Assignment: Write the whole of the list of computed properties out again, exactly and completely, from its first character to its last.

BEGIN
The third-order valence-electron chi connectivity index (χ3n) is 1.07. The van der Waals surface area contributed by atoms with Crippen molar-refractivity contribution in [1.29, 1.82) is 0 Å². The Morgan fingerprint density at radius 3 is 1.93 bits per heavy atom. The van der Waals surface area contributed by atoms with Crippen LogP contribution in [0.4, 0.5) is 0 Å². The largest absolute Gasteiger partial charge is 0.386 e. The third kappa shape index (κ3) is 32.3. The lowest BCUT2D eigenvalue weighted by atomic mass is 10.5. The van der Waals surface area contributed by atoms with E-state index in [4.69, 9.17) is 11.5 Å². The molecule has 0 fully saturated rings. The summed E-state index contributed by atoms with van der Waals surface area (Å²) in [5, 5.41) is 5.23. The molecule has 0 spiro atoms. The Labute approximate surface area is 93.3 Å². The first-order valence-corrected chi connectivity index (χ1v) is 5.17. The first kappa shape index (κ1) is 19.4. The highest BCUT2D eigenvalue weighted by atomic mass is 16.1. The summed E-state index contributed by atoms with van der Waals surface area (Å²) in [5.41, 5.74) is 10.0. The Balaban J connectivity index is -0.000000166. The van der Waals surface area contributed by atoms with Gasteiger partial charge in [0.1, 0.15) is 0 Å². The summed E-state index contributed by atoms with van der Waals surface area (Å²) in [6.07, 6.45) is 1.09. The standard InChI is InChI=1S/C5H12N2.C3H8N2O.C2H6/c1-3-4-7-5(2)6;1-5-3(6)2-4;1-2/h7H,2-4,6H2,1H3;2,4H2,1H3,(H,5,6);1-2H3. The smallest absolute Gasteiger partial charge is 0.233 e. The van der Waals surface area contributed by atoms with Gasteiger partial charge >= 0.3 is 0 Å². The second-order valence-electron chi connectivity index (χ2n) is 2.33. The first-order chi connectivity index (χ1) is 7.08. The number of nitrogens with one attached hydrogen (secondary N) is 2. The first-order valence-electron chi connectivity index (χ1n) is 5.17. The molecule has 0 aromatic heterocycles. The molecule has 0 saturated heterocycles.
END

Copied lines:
The third-order valence-electron chi connectivity index (χ3n) is 1.07. The van der Waals surface area contributed by atoms with Crippen molar-refractivity contribution in [1.29, 1.82) is 0 Å². The Morgan fingerprint density at radius 3 is 1.93 bits per heavy atom. The van der Waals surface area contributed by atoms with Crippen LogP contribution in [0.4, 0.5) is 0 Å². The largest absolute Gasteiger partial charge is 0.386 e. The third kappa shape index (κ3) is 32.3. The lowest BCUT2D eigenvalue weighted by atomic mass is 10.5. The van der Waals surface area contributed by atoms with E-state index in [4.69, 9.17) is 11.5 Å². The molecule has 0 fully saturated rings. The summed E-state index contributed by atoms with van der Waals surface area (Å²) in [5, 5.41) is 5.23. The molecule has 0 spiro atoms. The Labute approximate surface area is 93.3 Å². The first-order valence-corrected chi connectivity index (χ1v) is 5.17. The first kappa shape index (κ1) is 19.4. The highest BCUT2D eigenvalue weighted by atomic mass is 16.1. The summed E-state index contributed by atoms with van der Waals surface area (Å²) in [5.41, 5.74) is 10.0. The Balaban J connectivity index is -0.000000166. The van der Waals surface area contributed by atoms with Gasteiger partial charge in [0.1, 0.15) is 0 Å². The summed E-state index contributed by atoms with van der Waals surface area (Å²) in [6.07, 6.45) is 1.09. The standard InChI is InChI=1S/C5H12N2.C3H8N2O.C2H6/c1-3-4-7-5(2)6;1-5-3(6)2-4;1-2/h7H,2-4,6H2,1H3;2,4H2,1H3,(H,5,6);1-2H3. The smallest absolute Gasteiger partial charge is 0.233 e. The van der Waals surface area contributed by atoms with Gasteiger partial charge >= 0.3 is 0 Å². The second-order valence-electron chi connectivity index (χ2n) is 2.33. The first-order chi connectivity index (χ1) is 7.08. The number of nitrogens with one attached hydrogen (secondary N) is 2. The first-order valence-electron chi connectivity index (χ1n) is 5.17. The molecule has 0 aromatic heterocycles. The molecule has 0 saturated heterocycles.